Guitarist Tom Ollendorff’s debut album is out on Barcelona’s Fresh Sounds label. As John Fordham writes in this feature to mark the release: “Ollendorff’s musicianship has already taken him all over continental Europe, and into collaborations with innovators including New York drummer/composer Ari Hoenig and American saxophonist Bill McHenry, but the UK trio behind this fine album has taken pole position in his musical life since he moved to London from Cardiff in 2016.”
Calling a musician a ‘jazz guitarist’ doesn’t define a style and a sound as exclusively as it used to in the days when Charlie Christian dominated the instrument’s promotion from a swing band’s rhythm section into its front line in the late 1930s. Back then, a jazz guitarist’s solos would likely be as clean, linear and melodic as those of a trumpeter’s or a saxophonist’s. But over the decades, the description has come to embrace many other possibilities – John McLaughlin’s wailing sustain and sitar-like slurs, Bill Frisell’s country-inflected electronics, the African vocal-mimicking lyricism and kora-like tones of Lionel Loueke, the deconstructionist sonic adventures of American avantist Mary Halvorson, and a raft of other innovations besides.
Sometimes, though, a musician emerges to reclaim the jazz guitar past by returning to some classic first principles, resetting the agendas of the present in the process. The young British musician Tom Ollendorff is one such, to judge by his debut album A Song For You, just released by Barcelona’s Fresh Sounds label in its New Talent series.
Ollendorff’s musicianship has already taken him all over continental Europe, and into collaborations with innovators including New York drummer/composer Ari Hoenig and American saxophonist Bill McHenry, but the UK trio behind this fine album has taken pole position in his musical life since he moved to London from Cardiff in 2016. An elegantly accomplished mix of gracefully grooving songlike themes, warmly conversational improvising, baroque-like unaccompanied etudes, and one headlong fast-bop swinger, the tracklist is not only a credit to Ollendorff’s meticulously musical playing and jazz chops but also to his beguiling compositions (‘Autumn In New York’ is the only cover), and his closely attuned relationship with double bassist Conor Chaplin and drummer Marc Michel. For this listener, Ollendorff’s sensitivity to space and nuance, and the expressive economy of his phrasing sometimes recalls the work of the legendarily graceful Jim Hall, and the newcomer makes no secret of his fondness for telling a musical story patiently, and with instrumental melodies that could just as easily be sung.
‘The guitar can be such a moving instrument, I think,’ Tom Ollendorff says, ‘and I’m fascinated by the idea of songs, so I wanted to write pieces that felt like songs to me. When I first went to music college I didn’t know any, then I was shown The Real Book and I began to understand how they worked. And I also came to feel that a trio was a great way to express them. I made this album a year and a half ago, and I was focused on a chamber music trio sound, where there’s a lot of freedom and space, and you can really get stuck into the detail, right into the corners of songs. I’m still focused on that – although of course I appreciate there are many ways to play guitar, and there are certainly things happening in contemporary jazz with electronics and synths that I also love listening to.’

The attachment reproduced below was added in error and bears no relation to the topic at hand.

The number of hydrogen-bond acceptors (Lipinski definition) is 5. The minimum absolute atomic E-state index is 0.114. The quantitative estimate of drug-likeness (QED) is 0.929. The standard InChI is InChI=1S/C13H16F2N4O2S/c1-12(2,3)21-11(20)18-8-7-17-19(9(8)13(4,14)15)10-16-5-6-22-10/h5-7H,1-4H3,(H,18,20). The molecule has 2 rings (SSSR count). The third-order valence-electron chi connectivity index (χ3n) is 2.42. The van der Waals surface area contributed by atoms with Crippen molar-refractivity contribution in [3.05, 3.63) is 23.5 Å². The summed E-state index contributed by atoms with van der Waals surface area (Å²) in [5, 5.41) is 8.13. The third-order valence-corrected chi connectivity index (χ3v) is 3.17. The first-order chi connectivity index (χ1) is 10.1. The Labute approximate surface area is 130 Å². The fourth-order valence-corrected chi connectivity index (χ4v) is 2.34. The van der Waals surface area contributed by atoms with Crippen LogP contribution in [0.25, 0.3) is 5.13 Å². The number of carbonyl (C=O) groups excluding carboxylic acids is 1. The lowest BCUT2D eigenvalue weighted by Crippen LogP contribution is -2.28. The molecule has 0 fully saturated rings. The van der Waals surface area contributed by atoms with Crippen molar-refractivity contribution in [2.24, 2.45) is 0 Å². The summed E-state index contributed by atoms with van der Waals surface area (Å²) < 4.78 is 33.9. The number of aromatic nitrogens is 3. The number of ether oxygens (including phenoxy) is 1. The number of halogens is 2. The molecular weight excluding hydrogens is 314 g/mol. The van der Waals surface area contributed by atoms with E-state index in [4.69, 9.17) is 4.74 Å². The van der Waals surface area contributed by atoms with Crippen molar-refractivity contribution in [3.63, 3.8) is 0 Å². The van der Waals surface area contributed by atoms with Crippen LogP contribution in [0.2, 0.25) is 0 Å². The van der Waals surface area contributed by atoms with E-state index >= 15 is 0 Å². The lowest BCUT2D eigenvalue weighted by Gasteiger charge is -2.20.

Tom Ollendorff’s dexterity in playing polyphonic lines, and the presence of some unaccompanied Bach pieces on his website invites the thought that he may have learned at first as a plectrum-eschewing classical player – a speculation reinforced by his fastidious choice of instrument, a unique guitar built by a former violin-maker, the Italian luthier Dominico Moffa. It turns out, however, that while classical music had a significant influence on his childhood, it wasn’t on the guitar.
‘My mum’s a very good pianist and sang in a choir, and my dad loves opera, so there was always music around in my childhood,’ Ollendorff says. ‘And I was taught classical piano from the age of five or so, and got really interested in it, so I guess I got a feeling for the freedom of the two hands working independently pretty early. I’d also go with my parents to the Wigmore Hall and the Proms, up to the age of 12 or 13. But around then, I discovered the guitar, because there was a guy at my school who got me interested in it, and I started teaching myself. I was into funk and fusion then.’
The guitar bug had bitten, and didn’t let go. Tom Ollendorff took a year out on leaving school, knowing by then that he wanted to be a professional guitar player, but not knowing how to find a way in. When the family had relocated near Bath, a chance meeting with Bristol guitarist Guy Harrup – a local hero as both a player and a teacher – encouraged the teenager to believe the possibility wasn’t just a dream.
‘I liked the sound of his playing at a gig, so I talked to him afterwards. He was a popular performer in Bristol, and he was addicted to George Benson, so he showed me some Benson tunes – and he gave me plectrum saying “this’ll give you a jazzier sound”. He was a great guy and a fine player, it was really sad that he passed away in 2017 at only 53. Strangely enough, I did my first gig at Ronnie Scott’s that year, and it happened to be on the same evening as George Benson’s show there. George listened to my whole set, which was amazing to me, and of course I thought about Guy then, who had helped me to get there.’